1 July 1991 Three-dimensional confocal microscopy of the living cornea and ocular lens
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The three-dimensional reconstruction of the optic zone of the cornea and the ocular crystalline lens has been accomplished using confocal microscopy and volume rendering computer techniques. A laser scanning confocal microscope was used in the reflected light mode to obtain the two-dimensional images from the cornea and the ocular lens of a freshly enucleated rabbit eye. The light source was an argon ion laser with a 488 nm wavelength. The microscope objective was a Leitz X25, NA 0.6 water immersion lens. The 400 micron thick cornea was optically sectioned into 133 three micron sections. The semi-transparent cornea and the in-situ ocular lens was visualized as high resolution, high contrast two-dimensional images. The structures observed in the cornea include: superficial epithelial cells and their nuclei, basal epithelial cells and their 'beaded' cell borders, basal lamina, nerve plexus, nerve fibers, nuclei of stromal keratocytes, and endothelial cells. The structures observed in the in- situ ocular lens include: lens capsule, lens epithelial cells, and individual lens fibers. The three-dimensional data sets of the cornea and the ocular lens were reconstructed in the computer using volume rendering techniques. Stereo pairs were also created of the two- dimensional ocular images for visualization. The stack of two-dimensional images was reconstructed into a three-dimensional object using volume rendering techniques. This demonstration of the three-dimensional visualization of the intact, enucleated eye provides an important step toward quantitative three-dimensional morphometry of the eye. The important aspects of three-dimensional reconstruction are discussed.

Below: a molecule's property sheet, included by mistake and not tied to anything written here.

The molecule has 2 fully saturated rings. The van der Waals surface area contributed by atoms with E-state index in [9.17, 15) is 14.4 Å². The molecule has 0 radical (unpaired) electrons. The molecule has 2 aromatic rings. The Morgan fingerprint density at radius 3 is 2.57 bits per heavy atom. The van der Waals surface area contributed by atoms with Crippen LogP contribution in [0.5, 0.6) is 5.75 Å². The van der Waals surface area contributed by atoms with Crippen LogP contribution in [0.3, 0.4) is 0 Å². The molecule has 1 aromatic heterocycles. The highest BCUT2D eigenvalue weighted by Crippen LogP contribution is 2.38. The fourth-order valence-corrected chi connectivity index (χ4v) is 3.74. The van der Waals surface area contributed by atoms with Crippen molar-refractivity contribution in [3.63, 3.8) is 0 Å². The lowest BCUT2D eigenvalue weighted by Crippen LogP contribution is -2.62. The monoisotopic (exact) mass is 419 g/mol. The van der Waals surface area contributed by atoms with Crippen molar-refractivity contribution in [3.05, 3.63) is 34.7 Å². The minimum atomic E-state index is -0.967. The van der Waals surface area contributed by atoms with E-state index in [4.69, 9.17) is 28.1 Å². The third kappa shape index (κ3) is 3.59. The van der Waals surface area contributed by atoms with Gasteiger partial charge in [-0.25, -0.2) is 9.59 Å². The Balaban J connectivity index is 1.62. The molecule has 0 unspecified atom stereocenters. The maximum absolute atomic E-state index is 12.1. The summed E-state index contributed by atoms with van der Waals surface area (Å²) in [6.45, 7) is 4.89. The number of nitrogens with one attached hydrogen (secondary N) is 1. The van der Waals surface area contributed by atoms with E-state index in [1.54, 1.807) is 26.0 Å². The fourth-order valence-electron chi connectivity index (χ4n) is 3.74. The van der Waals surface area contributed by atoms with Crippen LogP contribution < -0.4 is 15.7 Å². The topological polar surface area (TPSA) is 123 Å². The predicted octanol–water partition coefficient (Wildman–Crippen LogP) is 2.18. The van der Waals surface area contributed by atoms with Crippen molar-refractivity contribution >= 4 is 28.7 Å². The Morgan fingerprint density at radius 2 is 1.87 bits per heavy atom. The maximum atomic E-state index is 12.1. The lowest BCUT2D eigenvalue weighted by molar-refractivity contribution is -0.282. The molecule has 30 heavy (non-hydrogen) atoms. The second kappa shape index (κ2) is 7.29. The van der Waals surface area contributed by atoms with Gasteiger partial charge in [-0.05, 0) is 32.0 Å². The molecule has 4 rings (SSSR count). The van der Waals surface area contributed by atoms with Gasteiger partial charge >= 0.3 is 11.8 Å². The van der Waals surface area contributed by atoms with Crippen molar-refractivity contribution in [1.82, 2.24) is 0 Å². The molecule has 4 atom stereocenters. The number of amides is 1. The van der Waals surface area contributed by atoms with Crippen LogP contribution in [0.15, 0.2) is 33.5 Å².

© (1991) COPYRIGHT Society of Photo-Optical Instrumentation Engineers (SPIE). Downloading of the abstract is permitted for personal use only.
Barry R. Masters, "Three-dimensional confocal microscopy of the living cornea and ocular lens", Proc. SPIE 1450, Biomedical Image Processing II, (1 July 1991); doi: 10.1117/12.44304; https://doi.org/10.1117/12.44304

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